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Can a Couples' Intervention Reduce Unmet Needs and Caregiver Burden After Brain Injury?

Objective: To examine the effectiveness of the Therapeutic Couples Intervention (TCI) on caregiver needs and burden after brain injury. Research Method: Individuals with brain injury and their intimate partners/caregivers (n = 75) participated in a 2-arm, parallel, randomized trial with a waitlist control. The TCI consisted of 5 2-hr sessions, with a sixth optional session for parents. The Family Needs Questionnaire-R (FNQ-R) and the Zarit Burden Interview (ZBI) were secondary outcome measures. Results: After adjusting for baseline characteristics, caregivers in the TCI group demonstrated reduction in unmet needs for 5 of the 6 FNQ-R subscales, whereas those in the waitlist control group did not. ZBI scores improved significantly for TCI caregivers but not for controls. At the 3-month follow-up, benefits were maintained for the 2B1 and 4 of the 6 FNQ-R subscales (Health Information. Emotional Support, Professional Support, and Community Support Network). Conclusions: The present investigation provided evidence that, following brain injury, a structured couples intervention can reduce unmet needs and burden in caregivers. Future multicenter research examining long-term durability of treatment gains and specific characteristics of positive responders is warranted.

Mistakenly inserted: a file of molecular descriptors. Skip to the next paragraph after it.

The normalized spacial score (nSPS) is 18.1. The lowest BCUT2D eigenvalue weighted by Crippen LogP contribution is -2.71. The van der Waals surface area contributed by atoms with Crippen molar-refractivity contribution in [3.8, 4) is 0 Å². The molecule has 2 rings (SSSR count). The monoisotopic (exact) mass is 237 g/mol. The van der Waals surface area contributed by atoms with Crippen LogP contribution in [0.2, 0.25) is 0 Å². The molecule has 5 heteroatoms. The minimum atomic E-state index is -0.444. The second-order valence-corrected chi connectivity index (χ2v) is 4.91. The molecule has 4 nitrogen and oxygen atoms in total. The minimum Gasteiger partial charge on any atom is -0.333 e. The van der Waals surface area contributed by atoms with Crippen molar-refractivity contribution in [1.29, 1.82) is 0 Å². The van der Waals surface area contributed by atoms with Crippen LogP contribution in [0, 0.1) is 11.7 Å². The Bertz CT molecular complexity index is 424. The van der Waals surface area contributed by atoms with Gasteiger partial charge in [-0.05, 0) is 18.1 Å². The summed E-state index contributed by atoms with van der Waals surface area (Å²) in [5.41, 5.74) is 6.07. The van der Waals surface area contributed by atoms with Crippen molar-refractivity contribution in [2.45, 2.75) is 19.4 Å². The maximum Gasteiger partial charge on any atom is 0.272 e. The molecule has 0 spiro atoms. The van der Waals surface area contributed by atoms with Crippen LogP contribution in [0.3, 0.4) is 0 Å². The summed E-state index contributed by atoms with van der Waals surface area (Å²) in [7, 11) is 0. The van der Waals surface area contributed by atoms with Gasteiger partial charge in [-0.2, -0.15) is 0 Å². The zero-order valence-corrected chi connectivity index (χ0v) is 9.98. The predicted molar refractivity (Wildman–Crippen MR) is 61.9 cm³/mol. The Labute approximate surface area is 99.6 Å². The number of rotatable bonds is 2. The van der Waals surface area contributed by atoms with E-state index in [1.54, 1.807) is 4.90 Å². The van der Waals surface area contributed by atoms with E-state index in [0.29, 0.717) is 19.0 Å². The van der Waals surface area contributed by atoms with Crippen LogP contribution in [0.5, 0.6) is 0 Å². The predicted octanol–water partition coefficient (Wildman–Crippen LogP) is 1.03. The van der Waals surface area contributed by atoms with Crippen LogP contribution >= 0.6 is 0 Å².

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Type of Reference
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Randomized controlled trial
American Psychological Association
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Journal Titles
Rehabilitation Psychology
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